Last updated on September 8th, 2023 at 09:54 pm
Lace is an open work fabric consisting of a network of yarns formed into intricate designs. Lace may be hand or machine made, and intricate patterns can be produced by either technique. Both narrow and wide lace fabrics are available. The edges of the fabric may be straight or curved.
It is an important trimming, for it is used for table cloths, curtains, handkerchiefs, dresses and underwear.
Parts of Lace Construction
In identifying various kinds of lace, references have been made to their designs. These patterns are constructed of different parts, each having a particular designation.
Bride or Reseau
It is the fine yarn that forms the mesh which provides the sheer ground (background) between the prominent parts of the pattern.
It is the heavy yarn that outlines the pattern.
It is a decorative loop used both in the pattern and on the edge of the lace.
It represents the predominant parts of the pattern made by braiding, knotting, looping, or twisting the yarn.
Uses of Laces
Lace is a decorative fabric used in apparel and home furnishings. Narrow laces are used for trims and insertions; wide lace fabrics are used for curtains, table cloths, and garments.
Laces are made in different widths for different uses. For example, a narrow lace with a scalloped edge is used for trimming a baby’s dress; a lace with slits or eyelets is so made that ribbon may be run through it.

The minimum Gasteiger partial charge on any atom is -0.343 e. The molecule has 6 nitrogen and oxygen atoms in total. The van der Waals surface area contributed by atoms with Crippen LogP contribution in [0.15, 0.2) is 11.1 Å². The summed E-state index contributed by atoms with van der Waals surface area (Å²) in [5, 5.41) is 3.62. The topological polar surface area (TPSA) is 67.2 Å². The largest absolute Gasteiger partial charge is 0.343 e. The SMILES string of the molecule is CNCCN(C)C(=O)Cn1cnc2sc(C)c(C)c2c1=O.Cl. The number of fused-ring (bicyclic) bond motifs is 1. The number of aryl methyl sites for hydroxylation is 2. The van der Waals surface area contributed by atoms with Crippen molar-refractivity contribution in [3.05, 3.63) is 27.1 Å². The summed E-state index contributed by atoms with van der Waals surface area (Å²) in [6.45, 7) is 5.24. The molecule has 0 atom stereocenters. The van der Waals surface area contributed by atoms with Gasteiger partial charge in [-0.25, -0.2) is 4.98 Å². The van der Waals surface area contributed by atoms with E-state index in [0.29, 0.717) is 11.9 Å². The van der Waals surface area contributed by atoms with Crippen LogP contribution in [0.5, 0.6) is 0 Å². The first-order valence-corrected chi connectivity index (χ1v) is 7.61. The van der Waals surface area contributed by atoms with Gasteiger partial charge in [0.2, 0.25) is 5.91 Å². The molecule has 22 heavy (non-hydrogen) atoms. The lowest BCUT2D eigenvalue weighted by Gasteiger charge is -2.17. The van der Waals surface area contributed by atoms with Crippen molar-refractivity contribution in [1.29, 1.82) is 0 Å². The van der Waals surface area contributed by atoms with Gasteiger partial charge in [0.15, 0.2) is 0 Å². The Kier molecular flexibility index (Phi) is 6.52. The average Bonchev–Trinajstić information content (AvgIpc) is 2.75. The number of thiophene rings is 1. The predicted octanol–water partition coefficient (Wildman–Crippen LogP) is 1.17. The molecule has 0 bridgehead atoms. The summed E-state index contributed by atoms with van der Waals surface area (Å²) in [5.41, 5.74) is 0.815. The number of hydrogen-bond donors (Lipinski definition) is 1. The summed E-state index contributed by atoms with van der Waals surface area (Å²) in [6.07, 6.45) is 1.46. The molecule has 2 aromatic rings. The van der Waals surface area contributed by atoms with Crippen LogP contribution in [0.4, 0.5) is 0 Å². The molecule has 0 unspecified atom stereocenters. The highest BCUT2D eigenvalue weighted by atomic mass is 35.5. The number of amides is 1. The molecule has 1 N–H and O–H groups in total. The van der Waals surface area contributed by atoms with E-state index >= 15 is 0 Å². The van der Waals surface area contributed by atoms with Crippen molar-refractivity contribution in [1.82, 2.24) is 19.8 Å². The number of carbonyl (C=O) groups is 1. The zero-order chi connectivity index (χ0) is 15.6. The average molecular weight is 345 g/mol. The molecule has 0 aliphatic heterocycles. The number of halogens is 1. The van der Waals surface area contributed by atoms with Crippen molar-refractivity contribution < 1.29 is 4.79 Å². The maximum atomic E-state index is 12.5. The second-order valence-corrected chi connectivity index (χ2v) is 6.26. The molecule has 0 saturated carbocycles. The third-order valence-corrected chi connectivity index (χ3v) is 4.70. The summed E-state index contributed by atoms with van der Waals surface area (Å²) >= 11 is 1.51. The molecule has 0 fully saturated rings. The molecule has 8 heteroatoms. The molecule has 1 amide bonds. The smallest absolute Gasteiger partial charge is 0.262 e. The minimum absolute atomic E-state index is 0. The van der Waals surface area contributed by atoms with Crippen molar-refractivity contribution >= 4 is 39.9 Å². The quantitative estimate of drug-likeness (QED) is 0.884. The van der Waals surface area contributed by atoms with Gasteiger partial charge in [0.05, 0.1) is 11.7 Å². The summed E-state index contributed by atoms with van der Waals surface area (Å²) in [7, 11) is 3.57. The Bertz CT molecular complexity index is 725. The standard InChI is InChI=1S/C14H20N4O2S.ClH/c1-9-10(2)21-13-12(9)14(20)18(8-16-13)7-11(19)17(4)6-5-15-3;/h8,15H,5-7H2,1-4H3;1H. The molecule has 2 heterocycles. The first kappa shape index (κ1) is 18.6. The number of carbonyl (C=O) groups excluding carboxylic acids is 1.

An all over lace is a fabric up to 36” width with the design or pattern spread over the width of the fabric and repeated in its length. Many kinds of design motifs and colors are used. The fabric can be produced in widths of over one yard (1m) that are devoid of scallops. The fabric is cut and solid from the bolt like woven dress goods. The dressmaker cuts it to pattern and makes it up into formal evening, dinner, and cocktail dress and blouses.
Flouncing applies to laces18 to 36 inches wide with a plain edge at the top and a scalloped edge at the bottom of the fabric. It is used for wide ruffles or flounces. Often these flounces are arranged in tiers to form a skirt.
A galloon is a lace up to 18 inches wide with a scalloped edge at top and bottom. It may be used as an insertion between two cut edges of fabric.
Insertion is a band of lace sewn between two pieces of fabric or on a single piece of fabric at the straight top or bottom edges. A variety of insertion is footing, which has a straight edge at top and bottom but no patterns. Footing is often used at the bodice or at the bottom hem of a slip.
Beading has slots through which ribbon may be run. These slots may be found in edgings or galloons but are much more common in insertions.
An edging is a lace never more than 18” wide that is straight at the top and scalloped at the bottom. It is sewn to the edge of a dress, gown, blouse, handkerchief, or lingerie.
A medallion is a lace in a single design that can be appliquéd to a fabric ground for ornamentation. It is sometimes used in the corners of napkins, or towels or as an ornament for a dress, blouse or lingerie.
Types of Lace
The two main types of laces are real or handmade or machine made. Linen thread is usually used for real lace and also expensive laces, but cotton, rayon, nylon, silk or other yarns are now used for various qualities and types and for machine lace.
Handmade Lace or Real Lace